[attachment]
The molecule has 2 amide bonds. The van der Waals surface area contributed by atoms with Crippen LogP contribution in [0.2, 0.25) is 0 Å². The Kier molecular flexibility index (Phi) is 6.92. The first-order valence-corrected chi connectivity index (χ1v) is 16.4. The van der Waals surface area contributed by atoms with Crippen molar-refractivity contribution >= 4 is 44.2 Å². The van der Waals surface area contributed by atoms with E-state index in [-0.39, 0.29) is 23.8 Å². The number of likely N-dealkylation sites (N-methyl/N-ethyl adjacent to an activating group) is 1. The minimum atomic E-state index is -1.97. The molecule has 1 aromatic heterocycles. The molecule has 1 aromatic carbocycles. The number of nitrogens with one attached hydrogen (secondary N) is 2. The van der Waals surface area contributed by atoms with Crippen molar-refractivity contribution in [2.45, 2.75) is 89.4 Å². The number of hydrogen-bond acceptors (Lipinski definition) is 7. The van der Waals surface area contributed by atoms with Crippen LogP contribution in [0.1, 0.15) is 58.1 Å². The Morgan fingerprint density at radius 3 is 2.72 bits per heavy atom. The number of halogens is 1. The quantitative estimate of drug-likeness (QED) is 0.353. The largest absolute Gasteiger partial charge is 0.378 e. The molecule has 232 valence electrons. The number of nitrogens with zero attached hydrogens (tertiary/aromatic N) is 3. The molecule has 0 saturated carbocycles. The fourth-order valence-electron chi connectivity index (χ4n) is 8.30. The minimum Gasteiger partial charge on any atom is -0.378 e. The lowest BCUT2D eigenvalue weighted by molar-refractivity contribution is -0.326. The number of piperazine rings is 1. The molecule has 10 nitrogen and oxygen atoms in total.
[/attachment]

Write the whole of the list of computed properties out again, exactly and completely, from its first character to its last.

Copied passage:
The molecule has 2 amide bonds. The van der Waals surface area contributed by atoms with Crippen LogP contribution in [0.2, 0.25) is 0 Å². The Kier molecular flexibility index (Phi) is 6.92. The first-order valence-corrected chi connectivity index (χ1v) is 16.4. The van der Waals surface area contributed by atoms with Crippen molar-refractivity contribution >= 4 is 44.2 Å². The van der Waals surface area contributed by atoms with E-state index in [-0.39, 0.29) is 23.8 Å². The number of likely N-dealkylation sites (N-methyl/N-ethyl adjacent to an activating group) is 1. The minimum atomic E-state index is -1.97. The molecule has 1 aromatic heterocycles. The molecule has 1 aromatic carbocycles. The number of nitrogens with one attached hydrogen (secondary N) is 2. The van der Waals surface area contributed by atoms with Crippen molar-refractivity contribution in [2.45, 2.75) is 89.4 Å². The number of hydrogen-bond acceptors (Lipinski definition) is 7. The van der Waals surface area contributed by atoms with Crippen LogP contribution in [0.1, 0.15) is 58.1 Å². The Morgan fingerprint density at radius 3 is 2.72 bits per heavy atom. The number of halogens is 1. The quantitative estimate of drug-likeness (QED) is 0.353. The largest absolute Gasteiger partial charge is 0.378 e. The molecule has 232 valence electrons. The number of nitrogens with zero attached hydrogens (tertiary/aromatic N) is 3. The molecule has 0 saturated carbocycles. The fourth-order valence-electron chi connectivity index (χ4n) is 8.30. The minimum Gasteiger partial charge on any atom is -0.378 e. The lowest BCUT2D eigenvalue weighted by molar-refractivity contribution is -0.326. The number of piperazine rings is 1. The molecule has 10 nitrogen and oxygen atoms in total.